Josquin Signature 180x143 Josquin's Mass setting Missa Pange Lingua is based upon the melody of Pange Lingua, Aquinas's adaptation of Venantius Fortunatus' hymn for Corpus Christi. It's a remarkable piece of music, composed when Josquin was at the height of his power. It's both a cantus firmus Mass and a paraphrase setting, cantus firmus because Josquin uses the Pange Lingua chant as the basis for each movement and paraphrase because he uses Pange Lingua's melody in each of the Mass' sections.

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Pange Lingua

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May 28, 2015

Pange Lingua or Pange Lingua Gloriosi Corporis Mysterium to give it its full title is a hymn by Aquinas written for the Feast of Corpus Christi  that is also sung during Holy Thursday. When the last two stanza are sung separately at the Benediction of the Blessed Sacrament it is called Tantum Ergo. It's been both set and used as a cantus firmus by many composers not least among them Josquin whose much admired Missa Pange Lingua uses it extensively. Enjoy :-)

mfi

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Feature: Giovanni Pierluigi da Palestrina (±1525-1594): Missa Veni Sponsa Christi

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May 10, 2015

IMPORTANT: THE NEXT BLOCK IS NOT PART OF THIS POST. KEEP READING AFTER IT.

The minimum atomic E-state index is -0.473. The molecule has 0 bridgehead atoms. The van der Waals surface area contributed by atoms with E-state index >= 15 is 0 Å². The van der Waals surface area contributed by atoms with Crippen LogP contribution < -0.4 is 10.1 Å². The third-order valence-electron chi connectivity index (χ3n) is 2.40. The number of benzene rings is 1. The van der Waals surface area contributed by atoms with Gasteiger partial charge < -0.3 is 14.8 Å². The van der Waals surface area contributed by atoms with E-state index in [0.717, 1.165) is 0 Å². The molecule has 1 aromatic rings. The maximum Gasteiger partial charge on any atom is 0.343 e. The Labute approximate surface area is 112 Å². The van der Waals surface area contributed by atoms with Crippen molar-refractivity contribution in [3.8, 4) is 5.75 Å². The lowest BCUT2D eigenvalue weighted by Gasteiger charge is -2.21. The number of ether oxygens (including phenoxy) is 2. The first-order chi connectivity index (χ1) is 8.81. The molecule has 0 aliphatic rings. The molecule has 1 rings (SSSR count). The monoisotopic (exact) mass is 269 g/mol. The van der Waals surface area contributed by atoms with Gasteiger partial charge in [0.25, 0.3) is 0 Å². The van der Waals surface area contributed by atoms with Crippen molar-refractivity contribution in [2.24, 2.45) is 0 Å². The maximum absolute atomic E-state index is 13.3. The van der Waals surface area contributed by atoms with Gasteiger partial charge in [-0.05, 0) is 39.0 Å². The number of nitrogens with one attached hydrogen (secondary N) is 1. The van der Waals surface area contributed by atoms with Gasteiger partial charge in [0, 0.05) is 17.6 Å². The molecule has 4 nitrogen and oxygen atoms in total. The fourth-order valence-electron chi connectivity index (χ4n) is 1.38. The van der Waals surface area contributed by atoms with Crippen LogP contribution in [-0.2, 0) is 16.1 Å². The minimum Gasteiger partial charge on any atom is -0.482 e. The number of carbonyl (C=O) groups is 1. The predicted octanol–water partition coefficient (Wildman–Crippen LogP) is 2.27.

Palestrina's four-part setting of the Mass Missa Veni sponsa Christi, for 4 voices was published in 1599 in Venice in the Missarum liber nonus. It is, as the name would lead you to expect, based upon a setting of Veni sponsa Christi which was the Magnificat antiphon prescribed to be sung at Second Vespers from the Common of Virgins. Palestrina composed a really rather beautiful four-part (SATB) motet for this antiphon in which he published in 'Motecta festorum totius anni cum communi sanctorum quaternis vocibus' in 1563. I  wrote about this motet in October 2013, and you'll get far more enjoyment from this Mass if you first listen to the motet and read about it which you can do on the following posting on my site: http://saturdaychorale.com/2013/10/22/giovanni-pierluigi-da-palestrina-1525-1594-veni-sponsa-chisti-antiphon-and-motet/.

It's not surprising that Palestrina composed a setting of this motet, if you take a look at the page for Veni Sponsa Christi on CPDL you'll see that they've listed a lot of settings of it  both from composers who pre-date him and his contemporaries (see: http://www3.cpdl.org/wiki/index.php/Veni_sponsa_Christi ).  Nor is  surprising that Palestrina used his motet as the basis for a Mass setting. Marian Motets and Marian Masses were in heavy demand in counter-reformation Italy and Palestrina's contemporaries particularly admired his skill as a composer of beautiful motets. Palestrina wound up a wealthy man and a large part of the reason for that is that he gave his audience what he knew they wanted. Like the motet it's a very dense piece of writing into which Palestrina crams as much musical material as he possibly can while retaining the graciousness and poise for which his music is famous. For the purposes of this video I've included the antiphon at the start of the video so that you can hear the cantus firmus, the text and translation are below. Enjoy :-).

mfi

Click here to listen to the music and read the rest of the posting ...